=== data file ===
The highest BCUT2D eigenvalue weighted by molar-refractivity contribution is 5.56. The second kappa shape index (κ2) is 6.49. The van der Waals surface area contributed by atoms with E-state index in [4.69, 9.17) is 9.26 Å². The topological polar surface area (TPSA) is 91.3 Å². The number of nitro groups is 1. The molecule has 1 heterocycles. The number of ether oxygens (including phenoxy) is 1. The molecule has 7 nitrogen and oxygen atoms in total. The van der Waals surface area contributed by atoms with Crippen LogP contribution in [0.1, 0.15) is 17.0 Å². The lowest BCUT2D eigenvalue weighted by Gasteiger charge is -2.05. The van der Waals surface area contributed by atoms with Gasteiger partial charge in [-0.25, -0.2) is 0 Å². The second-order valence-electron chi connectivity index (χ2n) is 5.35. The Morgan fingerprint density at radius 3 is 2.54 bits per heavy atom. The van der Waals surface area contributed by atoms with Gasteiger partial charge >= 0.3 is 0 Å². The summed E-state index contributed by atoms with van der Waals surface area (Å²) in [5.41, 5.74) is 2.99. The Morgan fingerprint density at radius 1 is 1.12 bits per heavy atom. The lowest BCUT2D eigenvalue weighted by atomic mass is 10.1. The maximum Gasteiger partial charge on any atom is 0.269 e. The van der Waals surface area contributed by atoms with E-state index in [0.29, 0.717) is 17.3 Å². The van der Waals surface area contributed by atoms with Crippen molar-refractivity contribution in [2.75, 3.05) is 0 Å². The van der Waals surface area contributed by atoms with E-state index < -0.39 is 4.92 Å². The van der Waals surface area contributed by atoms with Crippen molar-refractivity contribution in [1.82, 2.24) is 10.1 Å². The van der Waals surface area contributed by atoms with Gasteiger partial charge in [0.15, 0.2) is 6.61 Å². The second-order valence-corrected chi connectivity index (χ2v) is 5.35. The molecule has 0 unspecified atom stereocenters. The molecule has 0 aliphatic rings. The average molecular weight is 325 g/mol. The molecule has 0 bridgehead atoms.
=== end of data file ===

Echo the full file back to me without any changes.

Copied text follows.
The highest BCUT2D eigenvalue weighted by molar-refractivity contribution is 5.56. The second kappa shape index (κ2) is 6.49. The van der Waals surface area contributed by atoms with E-state index in [4.69, 9.17) is 9.26 Å². The topological polar surface area (TPSA) is 91.3 Å². The number of nitro groups is 1. The molecule has 1 heterocycles. The number of ether oxygens (including phenoxy) is 1. The molecule has 7 nitrogen and oxygen atoms in total. The van der Waals surface area contributed by atoms with Crippen LogP contribution in [0.1, 0.15) is 17.0 Å². The lowest BCUT2D eigenvalue weighted by Gasteiger charge is -2.05. The van der Waals surface area contributed by atoms with Gasteiger partial charge in [-0.25, -0.2) is 0 Å². The second-order valence-electron chi connectivity index (χ2n) is 5.35. The Morgan fingerprint density at radius 3 is 2.54 bits per heavy atom. The van der Waals surface area contributed by atoms with Gasteiger partial charge >= 0.3 is 0 Å². The summed E-state index contributed by atoms with van der Waals surface area (Å²) in [5.41, 5.74) is 2.99. The Morgan fingerprint density at radius 1 is 1.12 bits per heavy atom. The lowest BCUT2D eigenvalue weighted by atomic mass is 10.1. The maximum Gasteiger partial charge on any atom is 0.269 e. The van der Waals surface area contributed by atoms with E-state index in [0.29, 0.717) is 17.3 Å². The van der Waals surface area contributed by atoms with Crippen molar-refractivity contribution in [2.75, 3.05) is 0 Å². The van der Waals surface area contributed by atoms with E-state index < -0.39 is 4.92 Å². The van der Waals surface area contributed by atoms with Crippen molar-refractivity contribution in [1.82, 2.24) is 10.1 Å². The van der Waals surface area contributed by atoms with Gasteiger partial charge in [0.15, 0.2) is 6.61 Å². The second-order valence-corrected chi connectivity index (χ2v) is 5.35. The molecule has 0 unspecified atom stereocenters. The molecule has 0 aliphatic rings. The average molecular weight is 325 g/mol. The molecule has 0 bridgehead atoms.